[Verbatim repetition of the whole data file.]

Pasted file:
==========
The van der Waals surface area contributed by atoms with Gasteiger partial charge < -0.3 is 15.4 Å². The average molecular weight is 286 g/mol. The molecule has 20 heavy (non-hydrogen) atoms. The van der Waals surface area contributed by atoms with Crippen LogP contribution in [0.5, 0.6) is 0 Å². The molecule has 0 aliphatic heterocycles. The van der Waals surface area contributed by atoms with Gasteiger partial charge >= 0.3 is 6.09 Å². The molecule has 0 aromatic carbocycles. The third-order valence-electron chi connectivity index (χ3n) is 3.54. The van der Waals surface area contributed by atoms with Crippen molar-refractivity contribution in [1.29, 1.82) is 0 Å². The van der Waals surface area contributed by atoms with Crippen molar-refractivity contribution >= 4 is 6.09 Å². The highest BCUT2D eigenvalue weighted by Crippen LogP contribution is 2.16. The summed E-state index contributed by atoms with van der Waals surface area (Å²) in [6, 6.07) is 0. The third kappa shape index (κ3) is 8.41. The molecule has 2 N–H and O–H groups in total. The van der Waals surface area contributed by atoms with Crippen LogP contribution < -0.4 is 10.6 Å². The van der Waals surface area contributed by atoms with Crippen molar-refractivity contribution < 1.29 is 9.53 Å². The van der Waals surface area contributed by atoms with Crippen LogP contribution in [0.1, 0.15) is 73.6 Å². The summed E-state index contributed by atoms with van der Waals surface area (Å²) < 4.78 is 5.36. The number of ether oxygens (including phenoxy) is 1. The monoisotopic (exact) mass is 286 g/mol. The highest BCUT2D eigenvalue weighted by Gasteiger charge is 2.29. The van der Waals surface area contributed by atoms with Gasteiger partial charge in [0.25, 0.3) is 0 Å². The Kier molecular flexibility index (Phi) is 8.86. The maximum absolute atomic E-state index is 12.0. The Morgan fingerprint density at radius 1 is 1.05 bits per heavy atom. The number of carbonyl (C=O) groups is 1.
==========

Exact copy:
The van der Waals surface area contributed by atoms with Gasteiger partial charge < -0.3 is 15.4 Å². The average molecular weight is 286 g/mol. The molecule has 20 heavy (non-hydrogen) atoms. The van der Waals surface area contributed by atoms with Crippen LogP contribution in [0.5, 0.6) is 0 Å². The molecule has 0 aliphatic heterocycles. The van der Waals surface area contributed by atoms with Gasteiger partial charge >= 0.3 is 6.09 Å². The molecule has 0 aromatic carbocycles. The third-order valence-electron chi connectivity index (χ3n) is 3.54. The van der Waals surface area contributed by atoms with Crippen molar-refractivity contribution in [1.29, 1.82) is 0 Å². The van der Waals surface area contributed by atoms with Crippen molar-refractivity contribution >= 4 is 6.09 Å². The highest BCUT2D eigenvalue weighted by Crippen LogP contribution is 2.16. The summed E-state index contributed by atoms with van der Waals surface area (Å²) in [6, 6.07) is 0. The third kappa shape index (κ3) is 8.41. The molecule has 2 N–H and O–H groups in total. The van der Waals surface area contributed by atoms with Crippen LogP contribution < -0.4 is 10.6 Å². The van der Waals surface area contributed by atoms with Crippen molar-refractivity contribution < 1.29 is 9.53 Å². The van der Waals surface area contributed by atoms with Crippen LogP contribution in [0.1, 0.15) is 73.6 Å². The summed E-state index contributed by atoms with van der Waals surface area (Å²) < 4.78 is 5.36. The number of ether oxygens (including phenoxy) is 1. The monoisotopic (exact) mass is 286 g/mol. The highest BCUT2D eigenvalue weighted by Gasteiger charge is 2.29. The van der Waals surface area contributed by atoms with Gasteiger partial charge in [0.25, 0.3) is 0 Å². The Kier molecular flexibility index (Phi) is 8.86. The maximum absolute atomic E-state index is 12.0. The Morgan fingerprint density at radius 1 is 1.05 bits per heavy atom. The number of carbonyl (C=O) groups is 1.